Milda
Blog,  Europe,  Latvia,  Travelogue

For Fatherland and Freedom

It’s been a landmark in Riga for close to a century. She’s a symbol of Latvia’s freedom and independence. And she’s affectionately known as Milda.
View of the Freedom Monument as you walk from the Old Town
View of the Freedom Monument as you walk from the Old Town

While the Old Town is what many tourists come to explore and experience, a short walk outside and you can see a bit of Latvian history, literally towering over you. And if you time it well, watch a change of guard done with such precision, it’s an attraction all by itself.

Guard of Honour
Guard of Honour
The Freedom Monument

It towers over the city, sitting between Old Town and Central Riga. It was built in 1935 to honour soldiers who lost their lives during the Latvian War of Independence between 1918 and 1920. Designed by Karlis Zale, money for its construction came from public donations.

As your eyes gaze towards the sky, you can’t help but notice and admire Milda, named after the Baltic goddess of love, courtship, friendship and freedom. She holds three stars meant to symbolise the three regions of Latvia including Vidzeme, Kurzeme and Latgale. Walk closer to the monument and the inscription, ‘For Fatherland and Freedom are etched on the base.

Milda holding the three stars
Milda holding the three stars
A bit of history

Today, it serves as the venue for public gatherings and official government ceremonies. However, things were far different when the USSR occupied the country in 1940. While they originally intended to demolish the monument, better sense prevailed, thanks in part to a certain Soviet sculptor by the name of Vera Mukhina who saw value in it. Instead, they outlawed gatherings around the monument, while also disbanding the guard of honour which had been in existence since the unveiling of the monument.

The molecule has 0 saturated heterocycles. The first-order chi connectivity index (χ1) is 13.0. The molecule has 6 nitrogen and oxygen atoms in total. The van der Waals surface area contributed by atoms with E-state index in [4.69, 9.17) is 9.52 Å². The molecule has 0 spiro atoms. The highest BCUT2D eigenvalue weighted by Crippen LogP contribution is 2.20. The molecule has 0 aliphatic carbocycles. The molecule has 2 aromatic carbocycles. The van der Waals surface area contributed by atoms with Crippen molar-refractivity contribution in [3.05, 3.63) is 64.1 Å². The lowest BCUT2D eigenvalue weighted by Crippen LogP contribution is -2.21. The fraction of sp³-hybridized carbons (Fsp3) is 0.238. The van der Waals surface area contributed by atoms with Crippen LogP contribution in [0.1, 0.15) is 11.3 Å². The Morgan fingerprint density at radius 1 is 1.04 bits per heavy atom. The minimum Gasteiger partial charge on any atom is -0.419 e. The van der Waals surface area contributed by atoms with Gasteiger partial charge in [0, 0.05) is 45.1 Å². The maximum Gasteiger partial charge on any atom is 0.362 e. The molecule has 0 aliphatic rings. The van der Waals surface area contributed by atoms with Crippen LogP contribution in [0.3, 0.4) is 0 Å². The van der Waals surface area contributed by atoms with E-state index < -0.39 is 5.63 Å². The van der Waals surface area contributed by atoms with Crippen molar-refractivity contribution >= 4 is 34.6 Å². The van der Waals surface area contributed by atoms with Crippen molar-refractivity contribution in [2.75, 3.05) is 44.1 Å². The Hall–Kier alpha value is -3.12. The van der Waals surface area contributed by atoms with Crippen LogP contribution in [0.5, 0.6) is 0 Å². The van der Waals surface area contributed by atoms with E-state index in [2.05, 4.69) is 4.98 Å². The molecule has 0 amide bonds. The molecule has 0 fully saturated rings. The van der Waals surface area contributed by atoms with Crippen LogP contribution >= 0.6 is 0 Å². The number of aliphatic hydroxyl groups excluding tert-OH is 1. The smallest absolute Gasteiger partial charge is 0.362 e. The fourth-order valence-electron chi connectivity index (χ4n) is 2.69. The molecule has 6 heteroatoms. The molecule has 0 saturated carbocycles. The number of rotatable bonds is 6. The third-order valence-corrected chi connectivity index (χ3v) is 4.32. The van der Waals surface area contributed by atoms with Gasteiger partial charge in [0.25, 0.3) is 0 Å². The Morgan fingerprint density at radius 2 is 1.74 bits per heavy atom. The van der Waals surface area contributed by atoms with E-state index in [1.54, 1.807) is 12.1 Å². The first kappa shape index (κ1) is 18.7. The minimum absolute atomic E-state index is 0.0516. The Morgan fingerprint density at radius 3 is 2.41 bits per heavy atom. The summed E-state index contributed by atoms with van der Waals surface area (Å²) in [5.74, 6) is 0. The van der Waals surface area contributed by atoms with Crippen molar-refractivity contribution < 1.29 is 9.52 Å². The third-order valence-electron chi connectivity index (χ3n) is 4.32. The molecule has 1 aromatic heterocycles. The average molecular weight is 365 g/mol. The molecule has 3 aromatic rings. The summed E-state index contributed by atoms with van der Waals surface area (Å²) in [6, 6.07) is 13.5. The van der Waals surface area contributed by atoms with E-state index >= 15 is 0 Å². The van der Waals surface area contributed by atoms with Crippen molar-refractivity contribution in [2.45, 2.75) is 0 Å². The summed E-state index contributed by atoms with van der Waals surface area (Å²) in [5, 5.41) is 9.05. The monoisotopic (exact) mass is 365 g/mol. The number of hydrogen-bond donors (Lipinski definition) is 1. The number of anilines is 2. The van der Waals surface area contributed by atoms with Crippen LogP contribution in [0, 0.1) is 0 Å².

Guard of honour doing the march past the monument
Guard of honour doing the march past the monument
Reinterpreting Milda

Surprisingly, in 1963, the issue of demolition again came up. However, this time round, the Soviet authorities dismissed the thought fearing that it would cause further tension among Latvians. Instead, they attempted to rewrite the symbolism of the three stars as symbols of the three Baltic States. It was their own way of trying to legitimise their control of the satellite states that now fell within the boundaries of the USSR. However, as far as Latvians were concerned, it remained a symbol of national independence.

Close up of the base of the monument with the inscription
Close up of the base of the monument with the inscription
Winds of change

Then, when Mikhail Gorbachev, the then leader of the Soviet Union came up with his political slogan of perestroika and glasnost, it wasn’t long before the general population put it to test. Sure enough, on the 14th of June 1987, more than 5,000 people gathered to lay flowers at the monument. This only galvanised them to renew the movement for full independence, which was finally achieved three years later with Latvian independence.

Relief work on the monument
Relief work on the monument

Once independence had been achieved, the guard of honour comprising members of the Staff Battalion of the National Armed Forces, was once again deployed at the foot of the monument. Thankfully, they continue to both thrill visitors and keep a memory of a difficult chapter in their history alive.

For Fatherland and freedom
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